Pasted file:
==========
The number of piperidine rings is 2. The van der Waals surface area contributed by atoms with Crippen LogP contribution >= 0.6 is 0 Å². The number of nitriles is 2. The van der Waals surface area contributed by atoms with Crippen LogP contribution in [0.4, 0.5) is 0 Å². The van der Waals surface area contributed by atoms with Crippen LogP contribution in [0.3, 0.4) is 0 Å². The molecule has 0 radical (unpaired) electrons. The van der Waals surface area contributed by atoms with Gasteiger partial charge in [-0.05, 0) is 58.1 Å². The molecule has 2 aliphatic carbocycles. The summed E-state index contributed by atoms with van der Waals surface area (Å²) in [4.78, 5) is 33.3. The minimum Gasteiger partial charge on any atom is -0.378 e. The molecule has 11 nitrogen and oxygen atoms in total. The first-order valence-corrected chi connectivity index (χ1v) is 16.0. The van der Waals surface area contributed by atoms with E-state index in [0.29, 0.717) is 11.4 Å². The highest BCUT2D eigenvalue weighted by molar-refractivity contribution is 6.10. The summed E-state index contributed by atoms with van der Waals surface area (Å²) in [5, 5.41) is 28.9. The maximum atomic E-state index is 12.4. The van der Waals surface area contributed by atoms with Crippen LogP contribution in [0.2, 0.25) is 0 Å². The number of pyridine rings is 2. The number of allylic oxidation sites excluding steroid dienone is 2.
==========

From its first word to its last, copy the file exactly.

The number of piperidine rings is 2. The van der Waals surface area contributed by atoms with Crippen LogP contribution >= 0.6 is 0 Å². The number of nitriles is 2. The van der Waals surface area contributed by atoms with Crippen LogP contribution in [0.4, 0.5) is 0 Å². The van der Waals surface area contributed by atoms with Crippen LogP contribution in [0.3, 0.4) is 0 Å². The molecule has 0 radical (unpaired) electrons. The van der Waals surface area contributed by atoms with Gasteiger partial charge in [-0.05, 0) is 58.1 Å². The molecule has 2 aliphatic carbocycles. The summed E-state index contributed by atoms with van der Waals surface area (Å²) in [4.78, 5) is 33.3. The minimum Gasteiger partial charge on any atom is -0.378 e. The molecule has 11 nitrogen and oxygen atoms in total. The first-order valence-corrected chi connectivity index (χ1v) is 16.0. The van der Waals surface area contributed by atoms with E-state index in [0.29, 0.717) is 11.4 Å². The highest BCUT2D eigenvalue weighted by molar-refractivity contribution is 6.10. The summed E-state index contributed by atoms with van der Waals surface area (Å²) in [5, 5.41) is 28.9. The maximum atomic E-state index is 12.4. The van der Waals surface area contributed by atoms with Crippen LogP contribution in [0.2, 0.25) is 0 Å². The number of pyridine rings is 2. The number of allylic oxidation sites excluding steroid dienone is 2.